A little boy was sitting on his father’s shoulders while waiting for the Lang-ay Festival parade to begin in the streets of Bontoc, Mountain Province. The kid was giggling as his father was tickling his belly, swinging from either side just to dodge the squirmy fingers. They were both having fun and I was just there standing near the sidewalk with a big smile on my face.
People were slowly filling the gaps of the sidewalk, resting their elbows on the metal railings and some were positioning themselves on the gutter in order to witness the yearly event. Mothers held on to their children, fixing their sweaters and bonnets as the cold wind blew during that morning. Gazing up on the buildings, I saw more people looking down on the street, anticipating the local cultural celebration.
I stayed in a good spot near a small sari-sari store, where the shadow of the concrete post was cascading over me. On the rail, I leaned over, crossing my hands over my body and like everybody else, I too patiently waited.
The father and his son who was still on his shoulders passed by me. The child was now holding on to his dad’s hair while his feet were secured by the hands of his father. It seems like both of them were enjoying their time together, walking along the crowd of people despite the long wait. And as my eyes were glued to their playful state, I was distracted when I saw a girl’s profile the minute they passed by the pole.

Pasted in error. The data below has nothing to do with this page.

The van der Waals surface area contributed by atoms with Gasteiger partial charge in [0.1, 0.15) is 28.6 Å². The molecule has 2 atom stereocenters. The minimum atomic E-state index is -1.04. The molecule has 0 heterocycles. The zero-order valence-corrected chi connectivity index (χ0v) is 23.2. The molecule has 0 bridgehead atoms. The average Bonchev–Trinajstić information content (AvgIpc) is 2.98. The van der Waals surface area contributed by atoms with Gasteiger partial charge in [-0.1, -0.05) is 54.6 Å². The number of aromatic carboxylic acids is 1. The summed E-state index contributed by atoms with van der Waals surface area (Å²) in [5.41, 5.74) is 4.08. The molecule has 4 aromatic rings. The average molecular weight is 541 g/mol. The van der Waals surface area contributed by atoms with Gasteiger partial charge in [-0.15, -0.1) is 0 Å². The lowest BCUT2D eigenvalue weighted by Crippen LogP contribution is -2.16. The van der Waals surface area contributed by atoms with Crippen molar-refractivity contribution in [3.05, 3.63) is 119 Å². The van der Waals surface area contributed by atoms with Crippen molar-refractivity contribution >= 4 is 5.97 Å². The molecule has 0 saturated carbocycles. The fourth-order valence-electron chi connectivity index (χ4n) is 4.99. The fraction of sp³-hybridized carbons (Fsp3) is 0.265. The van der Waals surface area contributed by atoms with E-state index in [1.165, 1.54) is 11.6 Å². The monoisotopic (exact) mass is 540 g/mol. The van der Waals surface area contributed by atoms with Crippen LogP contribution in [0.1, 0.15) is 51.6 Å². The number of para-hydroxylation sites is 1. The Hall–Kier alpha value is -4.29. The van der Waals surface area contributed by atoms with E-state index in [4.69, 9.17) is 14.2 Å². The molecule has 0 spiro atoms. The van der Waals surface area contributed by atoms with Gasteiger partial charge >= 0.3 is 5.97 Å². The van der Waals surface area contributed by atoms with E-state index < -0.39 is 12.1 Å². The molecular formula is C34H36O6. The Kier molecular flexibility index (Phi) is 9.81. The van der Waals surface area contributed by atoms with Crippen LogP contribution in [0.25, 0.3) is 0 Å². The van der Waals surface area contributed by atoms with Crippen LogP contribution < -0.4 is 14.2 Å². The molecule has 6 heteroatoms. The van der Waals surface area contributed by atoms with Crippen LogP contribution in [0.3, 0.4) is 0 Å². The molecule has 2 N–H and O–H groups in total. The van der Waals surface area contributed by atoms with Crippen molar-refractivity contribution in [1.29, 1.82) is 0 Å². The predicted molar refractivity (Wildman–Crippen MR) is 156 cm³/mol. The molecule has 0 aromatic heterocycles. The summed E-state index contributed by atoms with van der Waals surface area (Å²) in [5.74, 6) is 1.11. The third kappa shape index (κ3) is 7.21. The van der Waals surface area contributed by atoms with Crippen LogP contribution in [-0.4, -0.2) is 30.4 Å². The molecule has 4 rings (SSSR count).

She was standing there alone beside the No Parking sign staring blankly at the person next to me. I turned around to check who she was looking at and all I could see was the back of an old woman wearing a pink shirt. There was no one aside from the woman so I glanced back at her once more. It suddenly occurred to me that she might be just thinking deeply while looking at some random object.
Our eyes met for a brief second before the sound of gongs echoed from the other block. The parade has finally begun and when I decided to come near her, she quickly looked away. I halted and focused my attention on the people passing by the street with all of their colorful garments and rhythmic dance moves.
When I checked back on her, she was gone.
Awed by her mysterious ways, I went for a short walk and asked the guy sitting on a wooden stool if he knew who the girl was that stood beside the sign a few minutes ago. He puffed me with a fog of smoke from his cigarette and said that the girl’s name is Michelle and she lives nearby the town. One more puff and then he added that she is “crazy.”
I did this painting of Michelle, showing where her eyes were at when she first caught my attention. A frozen moment that I wished was backed up by a good story to tell. Eventually, all I have left is a memory of her and that mystery in her eyes.